Everything else that you’ll need is right next to you. Soy sauce, wasabi, ginger, a little tap to pour hot water for your matcha tea, chopsticks and moist towels for your hands.
If the sheer convenience and futuristic order/delivery method is not enough to sell you on taking a trip to Uobei Sushi, the price should do the trick. Most of the plates are only 100 Yen (that’s a mere US$0.84 or AU$1.20 at the time of writing) each. Of course, this is before tax, which is 8% – so really the plates cost 108 Yen (I wish they would just include tax in prices, but alas, they usually add it on afterwards) – but that’s still incredibly reasonable. For that price, of course you’re not going to find the very best sushi in Japan, but it’s completely decent, and a great option for a very fast, very cheap meal. If you’re a tourist, food that is quick, cheap, tasty and safe to eat is always worth knowing about. And plenty of locals can be found queuing up for Uobei Sushi – another sign that it’s worth a try.
The menu is fairly extensive, and you can find it here.
To keep track of how much you’ve ordered, select “Check Ordered Items” toward the top left corner. Once you’ve finished your meal, click “Account” (right next to “Check Ordered Items”) and then select “Checkout”. Then simply take your clipboard to the front counter where they’ll scan the bar code which is linked to the touch-screen (hence why you need to sit at the same number touch-screen as your clipboard) so that you can pay.
If you’re lucky, your touch-screen might invite you to play a game of Scissors, Paper, Rock. If you win, you’ll get a special token that you can use for the Uobei Sushi gachapon toward the front of the store. You can use the token in two of the capsule machines (there are six altogether) which have Uobei Sushi key-ring/phone charms. If you don’t get to play, or – like me – you don’t win the game, you can pay 100 Yen instead.
Would I recommend Uobei Sushi? Absolutely. We have a pretty broad budget when it comes to food in Japan. Sometimes we eat at expensive places, and it’s great to offset this with some super cheap meals too. Japan is a great place when it comes to food, and I’m not joking when I say that my partner and I pretty much eat our way around Tokyo. Between some of the pricier meals, it’s amazing being able to eat perfectly good sushi at 108 Yen per plate. And as I said earlier, sure, it’s not the very best sushi in Japan, but it’s good. After all, this is Japan and there is no better place to eat sushi. As long as there are plenty of people (especially locals) eating there, then it’s probably good, and Uobei Sushi ticks all the boxes. I will definitely be eating there again in the future.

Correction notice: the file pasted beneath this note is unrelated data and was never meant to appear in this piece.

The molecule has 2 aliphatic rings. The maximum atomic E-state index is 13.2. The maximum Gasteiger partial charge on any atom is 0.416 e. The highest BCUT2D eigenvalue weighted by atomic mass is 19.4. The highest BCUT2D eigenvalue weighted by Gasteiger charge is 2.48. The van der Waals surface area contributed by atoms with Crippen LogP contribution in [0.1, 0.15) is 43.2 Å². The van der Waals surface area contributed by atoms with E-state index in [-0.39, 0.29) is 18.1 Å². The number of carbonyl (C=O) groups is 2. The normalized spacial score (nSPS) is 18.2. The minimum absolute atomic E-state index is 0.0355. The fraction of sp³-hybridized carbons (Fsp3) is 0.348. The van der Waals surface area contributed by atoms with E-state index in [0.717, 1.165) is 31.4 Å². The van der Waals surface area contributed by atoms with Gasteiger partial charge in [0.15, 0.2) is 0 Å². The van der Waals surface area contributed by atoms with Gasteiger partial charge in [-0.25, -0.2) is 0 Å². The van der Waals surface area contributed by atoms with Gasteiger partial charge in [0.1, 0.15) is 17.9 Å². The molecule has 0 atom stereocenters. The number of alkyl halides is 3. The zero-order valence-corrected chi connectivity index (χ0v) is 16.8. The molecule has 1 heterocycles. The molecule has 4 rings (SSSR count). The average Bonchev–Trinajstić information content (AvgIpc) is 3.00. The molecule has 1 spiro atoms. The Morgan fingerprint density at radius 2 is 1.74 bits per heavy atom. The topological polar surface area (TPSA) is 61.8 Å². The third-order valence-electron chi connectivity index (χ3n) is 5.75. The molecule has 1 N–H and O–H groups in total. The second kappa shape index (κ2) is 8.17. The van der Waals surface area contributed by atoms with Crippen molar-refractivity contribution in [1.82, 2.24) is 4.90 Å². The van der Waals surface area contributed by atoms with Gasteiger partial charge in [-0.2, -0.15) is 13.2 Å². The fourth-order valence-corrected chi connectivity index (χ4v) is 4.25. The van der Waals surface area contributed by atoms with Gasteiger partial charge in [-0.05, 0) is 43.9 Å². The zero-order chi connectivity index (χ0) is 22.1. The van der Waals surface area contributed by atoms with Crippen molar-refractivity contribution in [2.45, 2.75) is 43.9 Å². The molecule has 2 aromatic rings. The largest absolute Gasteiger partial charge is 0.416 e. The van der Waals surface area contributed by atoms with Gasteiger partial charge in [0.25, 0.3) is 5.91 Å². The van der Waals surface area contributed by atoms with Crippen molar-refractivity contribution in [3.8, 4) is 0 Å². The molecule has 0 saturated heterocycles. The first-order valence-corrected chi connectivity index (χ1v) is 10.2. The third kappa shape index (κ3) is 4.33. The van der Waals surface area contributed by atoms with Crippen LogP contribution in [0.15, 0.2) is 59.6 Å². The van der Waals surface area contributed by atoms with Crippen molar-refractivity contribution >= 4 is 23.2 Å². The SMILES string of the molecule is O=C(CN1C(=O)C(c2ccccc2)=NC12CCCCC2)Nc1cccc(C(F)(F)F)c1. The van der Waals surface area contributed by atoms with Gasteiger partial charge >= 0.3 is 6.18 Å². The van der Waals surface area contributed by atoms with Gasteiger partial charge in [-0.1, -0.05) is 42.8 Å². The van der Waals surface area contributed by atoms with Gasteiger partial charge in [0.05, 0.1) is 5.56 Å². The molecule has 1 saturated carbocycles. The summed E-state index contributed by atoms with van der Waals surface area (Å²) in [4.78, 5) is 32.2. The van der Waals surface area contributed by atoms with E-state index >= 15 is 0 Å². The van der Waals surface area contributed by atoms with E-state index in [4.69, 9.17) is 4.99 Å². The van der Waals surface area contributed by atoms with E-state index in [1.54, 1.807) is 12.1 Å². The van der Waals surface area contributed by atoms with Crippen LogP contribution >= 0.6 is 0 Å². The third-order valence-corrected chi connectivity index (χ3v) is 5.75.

1F The 6th Central Bld.2-29-11 Dogenzaka,Shibuya-ku,Tokyo 150-0043
11:00 – 24:00 (last order 23:30)
How to get to Uobei Sushi Shibuya:
There is a useful map on the Uobei/Genki Sushi website which shows the locations of Uobei Sushi (the white square with the red symbol with red Japanese writing) and also Genki Sushi (the red square with the frowning face icon) in Shibuya. To get to Uobei Sushi, take the Hatchiko Gate exit from Shibuya Station. Cross the main street at Shibuya Crossing at head left toward the tall Shibuya 109 shopping centre. You can walk past Shibuya 109 on either side – the street that Uobei Sushi is in is a small street behind Shibuya 109. The Uobei Sushi restaurant looks like this:
There are plenty of other Uobei Sushi stores around Japan. If you’re interested in visiting one of the other locations, you can find the full list here.